Recognizing Student Struggles 6 of 7: Identifying the Warning Sign--Class Standing

This feature in the Recognizing Student Struggles series discusses the importance listening to your child's teacher and making use of their feedback. It also highlights what can be done if you're told that your child has fallen behind in his or her studies.

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Receiving a phone call from your child's teacher isn't always bad. Maybe they'd like you to come to class to speak about your job one week, or maybe it's time for a bake sale and they're depending on your award-winning cream cheese cupcakes to fund the physical education department for the third year in a row. But it can be surprising and disconcerting to be informed by a teacher or principal that your child has fallen behind in school.

It's a big step for a teacher to make that phone call. As your child's instructor, it's their job to ensure that all the children are receiving equal amounts of attention in the classroom. If one student falls behind it can be a reflection on the teacher. Or it can mean that the student is not making the most of the attention they're getting. Whatever the problem your child might be dealing with - social or academic or both - take that call from her teacher as an indication that your child needs additional help of some kind.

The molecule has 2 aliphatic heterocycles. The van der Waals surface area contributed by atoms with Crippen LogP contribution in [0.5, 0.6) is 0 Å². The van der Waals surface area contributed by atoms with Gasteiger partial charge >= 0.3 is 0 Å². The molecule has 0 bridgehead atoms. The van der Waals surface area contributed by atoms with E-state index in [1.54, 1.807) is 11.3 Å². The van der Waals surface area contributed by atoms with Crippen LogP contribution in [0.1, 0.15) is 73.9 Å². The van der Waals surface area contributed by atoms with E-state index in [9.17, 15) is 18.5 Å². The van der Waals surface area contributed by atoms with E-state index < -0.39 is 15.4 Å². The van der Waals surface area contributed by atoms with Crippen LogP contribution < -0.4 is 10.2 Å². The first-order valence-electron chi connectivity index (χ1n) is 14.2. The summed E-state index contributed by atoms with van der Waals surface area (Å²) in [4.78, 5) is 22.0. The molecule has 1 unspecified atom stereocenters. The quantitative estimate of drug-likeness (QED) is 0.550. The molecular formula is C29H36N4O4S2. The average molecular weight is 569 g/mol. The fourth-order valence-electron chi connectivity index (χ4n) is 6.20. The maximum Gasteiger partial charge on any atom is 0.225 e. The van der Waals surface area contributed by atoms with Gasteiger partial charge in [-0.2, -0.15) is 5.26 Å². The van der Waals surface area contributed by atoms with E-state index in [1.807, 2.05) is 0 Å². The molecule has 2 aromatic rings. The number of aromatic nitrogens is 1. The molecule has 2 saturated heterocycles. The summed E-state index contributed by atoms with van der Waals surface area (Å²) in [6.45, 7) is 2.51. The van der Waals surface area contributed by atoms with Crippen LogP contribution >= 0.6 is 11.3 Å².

Even if you miss the signals your child is sending up, a call from a third party is pretty clear. Listen to it. A teacher will never make that call lightly and will always be motivated by genuine concern. Look into the options available for counseling, tutoring, or after school homework help programs. Ask the teacher that called you what kinds of programs they might recommend for your child.

Watch for other warning signs that your child might be falling behind (see the other articles in this series), and maintain an open and honest relationship with your student's teacher so they'll feel comfortable coming to you as soon as they notice any problems. Let teachers know that you're concerned about your child's progress. Empower them to act as your partner when it comes to helping your child succeed in school, both socially and academically. A good relationship with your child's teacher can only lead to good things, including more notes and calls home about bake sales than about bad grades or discipline problems.

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